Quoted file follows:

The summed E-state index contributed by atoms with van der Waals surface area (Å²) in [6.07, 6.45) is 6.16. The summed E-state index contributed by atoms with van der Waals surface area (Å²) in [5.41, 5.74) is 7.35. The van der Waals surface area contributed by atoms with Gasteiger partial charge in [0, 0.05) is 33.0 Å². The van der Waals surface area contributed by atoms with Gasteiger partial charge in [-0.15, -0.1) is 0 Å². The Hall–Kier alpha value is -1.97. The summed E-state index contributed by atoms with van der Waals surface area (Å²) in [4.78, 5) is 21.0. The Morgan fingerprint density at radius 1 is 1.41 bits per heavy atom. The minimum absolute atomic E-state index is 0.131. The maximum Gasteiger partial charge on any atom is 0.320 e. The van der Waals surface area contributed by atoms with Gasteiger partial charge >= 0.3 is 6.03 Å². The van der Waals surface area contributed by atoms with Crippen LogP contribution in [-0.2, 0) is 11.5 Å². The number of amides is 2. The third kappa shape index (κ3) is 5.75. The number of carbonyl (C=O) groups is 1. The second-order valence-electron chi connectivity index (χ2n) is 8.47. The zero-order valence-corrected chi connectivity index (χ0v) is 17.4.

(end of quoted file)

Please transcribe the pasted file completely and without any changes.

The summed E-state index contributed by atoms with van der Waals surface area (Å²) in [6.07, 6.45) is 6.16. The summed E-state index contributed by atoms with van der Waals surface area (Å²) in [5.41, 5.74) is 7.35. The van der Waals surface area contributed by atoms with Gasteiger partial charge in [0, 0.05) is 33.0 Å². The van der Waals surface area contributed by atoms with Gasteiger partial charge in [-0.15, -0.1) is 0 Å². The Hall–Kier alpha value is -1.97. The summed E-state index contributed by atoms with van der Waals surface area (Å²) in [4.78, 5) is 21.0. The Morgan fingerprint density at radius 1 is 1.41 bits per heavy atom. The minimum absolute atomic E-state index is 0.131. The maximum Gasteiger partial charge on any atom is 0.320 e. The van der Waals surface area contributed by atoms with Gasteiger partial charge >= 0.3 is 6.03 Å². The van der Waals surface area contributed by atoms with Crippen LogP contribution in [-0.2, 0) is 11.5 Å². The number of amides is 2. The third kappa shape index (κ3) is 5.75. The number of carbonyl (C=O) groups is 1. The second-order valence-electron chi connectivity index (χ2n) is 8.47. The zero-order valence-corrected chi connectivity index (χ0v) is 17.4.